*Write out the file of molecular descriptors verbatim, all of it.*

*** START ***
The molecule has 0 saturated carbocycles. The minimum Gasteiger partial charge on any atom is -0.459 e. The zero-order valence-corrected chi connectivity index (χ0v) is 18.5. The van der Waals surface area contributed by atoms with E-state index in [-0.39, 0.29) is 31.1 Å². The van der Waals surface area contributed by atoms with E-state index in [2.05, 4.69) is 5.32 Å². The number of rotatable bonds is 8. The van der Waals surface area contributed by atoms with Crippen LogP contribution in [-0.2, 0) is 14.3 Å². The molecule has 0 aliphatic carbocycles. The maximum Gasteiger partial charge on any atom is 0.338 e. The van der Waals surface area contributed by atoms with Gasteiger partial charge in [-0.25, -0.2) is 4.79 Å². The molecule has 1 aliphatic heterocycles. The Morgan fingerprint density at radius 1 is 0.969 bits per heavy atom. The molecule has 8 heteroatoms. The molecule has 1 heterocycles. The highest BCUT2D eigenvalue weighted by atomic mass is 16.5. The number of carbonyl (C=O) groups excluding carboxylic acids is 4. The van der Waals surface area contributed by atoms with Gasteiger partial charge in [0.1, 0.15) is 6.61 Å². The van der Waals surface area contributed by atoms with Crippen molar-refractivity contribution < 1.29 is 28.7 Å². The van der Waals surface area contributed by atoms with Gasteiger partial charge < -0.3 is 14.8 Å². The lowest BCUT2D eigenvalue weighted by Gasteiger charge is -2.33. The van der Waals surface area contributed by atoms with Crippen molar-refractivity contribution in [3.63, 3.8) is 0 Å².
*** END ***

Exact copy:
The molecule has 0 saturated carbocycles. The minimum Gasteiger partial charge on any atom is -0.459 e. The zero-order valence-corrected chi connectivity index (χ0v) is 18.5. The van der Waals surface area contributed by atoms with E-state index in [-0.39, 0.29) is 31.1 Å². The van der Waals surface area contributed by atoms with E-state index in [2.05, 4.69) is 5.32 Å². The number of rotatable bonds is 8. The van der Waals surface area contributed by atoms with Crippen LogP contribution in [-0.2, 0) is 14.3 Å². The molecule has 0 aliphatic carbocycles. The maximum Gasteiger partial charge on any atom is 0.338 e. The van der Waals surface area contributed by atoms with Gasteiger partial charge in [-0.25, -0.2) is 4.79 Å². The molecule has 1 aliphatic heterocycles. The Morgan fingerprint density at radius 1 is 0.969 bits per heavy atom. The molecule has 8 heteroatoms. The molecule has 1 heterocycles. The highest BCUT2D eigenvalue weighted by atomic mass is 16.5. The number of carbonyl (C=O) groups excluding carboxylic acids is 4. The van der Waals surface area contributed by atoms with Gasteiger partial charge in [0.1, 0.15) is 6.61 Å². The van der Waals surface area contributed by atoms with Crippen molar-refractivity contribution < 1.29 is 28.7 Å². The van der Waals surface area contributed by atoms with Gasteiger partial charge < -0.3 is 14.8 Å². The lowest BCUT2D eigenvalue weighted by Gasteiger charge is -2.33. The van der Waals surface area contributed by atoms with Crippen molar-refractivity contribution in [3.63, 3.8) is 0 Å².